The fact that any of the phones at launch ship with only 8GB of memory (and not one phone had over 16GB) is a travesty. The Focus has the option of user-installable memory, but days after release, Microsoft and my provider, AT&T warned against installing any third party memory. The rep I talked to when I bought it made reference to soon-to-be-released patches that would alleviate the issue as well as lists of certified memory cards, but neither have come to fruition nearly 3 months later.
I liked the idea of a dedicated camera button in theory, but in practice (and years of iPhone software button usage) the button didn’t feel comfortable at all, and seemed to imply that the only way to really shoot a photo was in landscape mode (this isn’t true, but holding the phone to take a picture in portrait mode did not feel “right”).
The browser is just not at all up to par compared to iOS and Android. This is on record as having a major update in the future, but it’s amazing how big a step back it is browsing on an iPhone then going to a Windows Phone. Part of it is the browser, and of course part of it is a lack of sites optimized for mobile IE, with a prime example being Google services like Reader, which has a fantastic HTML5 interface that just doesn’t work with Microsoft’s offering.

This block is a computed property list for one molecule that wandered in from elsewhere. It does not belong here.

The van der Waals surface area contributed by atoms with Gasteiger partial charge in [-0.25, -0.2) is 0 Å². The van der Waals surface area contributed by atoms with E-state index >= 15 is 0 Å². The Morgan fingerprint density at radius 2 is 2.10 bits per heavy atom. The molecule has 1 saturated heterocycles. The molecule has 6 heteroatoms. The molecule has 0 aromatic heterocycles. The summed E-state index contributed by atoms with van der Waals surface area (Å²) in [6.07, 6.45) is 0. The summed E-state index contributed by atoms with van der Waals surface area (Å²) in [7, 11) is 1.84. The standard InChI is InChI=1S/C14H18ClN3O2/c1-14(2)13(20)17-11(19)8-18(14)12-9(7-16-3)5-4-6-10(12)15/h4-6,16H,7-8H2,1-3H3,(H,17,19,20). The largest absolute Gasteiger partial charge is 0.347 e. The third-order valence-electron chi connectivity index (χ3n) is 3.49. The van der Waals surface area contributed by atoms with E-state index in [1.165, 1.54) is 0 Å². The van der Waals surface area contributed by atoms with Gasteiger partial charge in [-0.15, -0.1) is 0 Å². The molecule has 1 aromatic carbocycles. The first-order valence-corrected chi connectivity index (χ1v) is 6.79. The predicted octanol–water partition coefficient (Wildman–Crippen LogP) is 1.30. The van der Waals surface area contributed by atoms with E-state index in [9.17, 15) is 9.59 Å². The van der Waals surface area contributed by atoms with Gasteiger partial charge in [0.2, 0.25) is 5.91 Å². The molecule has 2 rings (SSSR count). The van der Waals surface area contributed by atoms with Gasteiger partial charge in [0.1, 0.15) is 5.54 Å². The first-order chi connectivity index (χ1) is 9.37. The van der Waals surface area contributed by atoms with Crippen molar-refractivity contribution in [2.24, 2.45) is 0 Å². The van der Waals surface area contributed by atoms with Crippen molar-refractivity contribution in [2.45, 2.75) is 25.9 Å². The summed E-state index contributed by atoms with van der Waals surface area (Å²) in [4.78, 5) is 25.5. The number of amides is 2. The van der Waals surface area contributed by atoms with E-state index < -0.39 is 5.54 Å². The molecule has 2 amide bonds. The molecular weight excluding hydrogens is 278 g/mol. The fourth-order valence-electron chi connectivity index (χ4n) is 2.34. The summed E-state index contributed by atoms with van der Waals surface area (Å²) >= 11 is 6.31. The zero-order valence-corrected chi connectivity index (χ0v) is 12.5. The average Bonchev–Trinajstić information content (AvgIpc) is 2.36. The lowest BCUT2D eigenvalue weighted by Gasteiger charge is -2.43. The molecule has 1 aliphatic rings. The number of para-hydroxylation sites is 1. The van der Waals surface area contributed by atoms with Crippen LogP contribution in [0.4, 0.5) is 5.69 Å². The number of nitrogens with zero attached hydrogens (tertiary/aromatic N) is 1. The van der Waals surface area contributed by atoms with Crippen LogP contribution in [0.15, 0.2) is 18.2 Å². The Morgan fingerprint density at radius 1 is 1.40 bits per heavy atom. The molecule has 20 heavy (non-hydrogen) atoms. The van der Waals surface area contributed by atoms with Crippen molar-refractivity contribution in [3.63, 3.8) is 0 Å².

I don’t know what I was thinking (“perhaps things would be different this time”), but the Windows Phone series is tied heavily to Windows and Zune, which makes it difficult to manage and use it from within the Apple ecosystem. Sure there’s an OS X connector, but it pales in comparison to the Zune system on Windows, especially if I wanted to do something like use the Zune Pass unlimited features to explore and build out a library.
Then there are personal nitpicks:
- The back button: I get the idea for it, as nearly every app has this type of behavior, but it’s definitely a little odd hitting back until you switch to another app, especially coming from the self-contained app-hood of iOS.
- App switching/ loading performance – switching out of apps and to others seem to have noticeable performance issues, even those that should supposedly be cached. Either apps are getting terminated too quickly, or they’re just not great at recovering from a paused state. This is supposedly being remedied in an update very soon.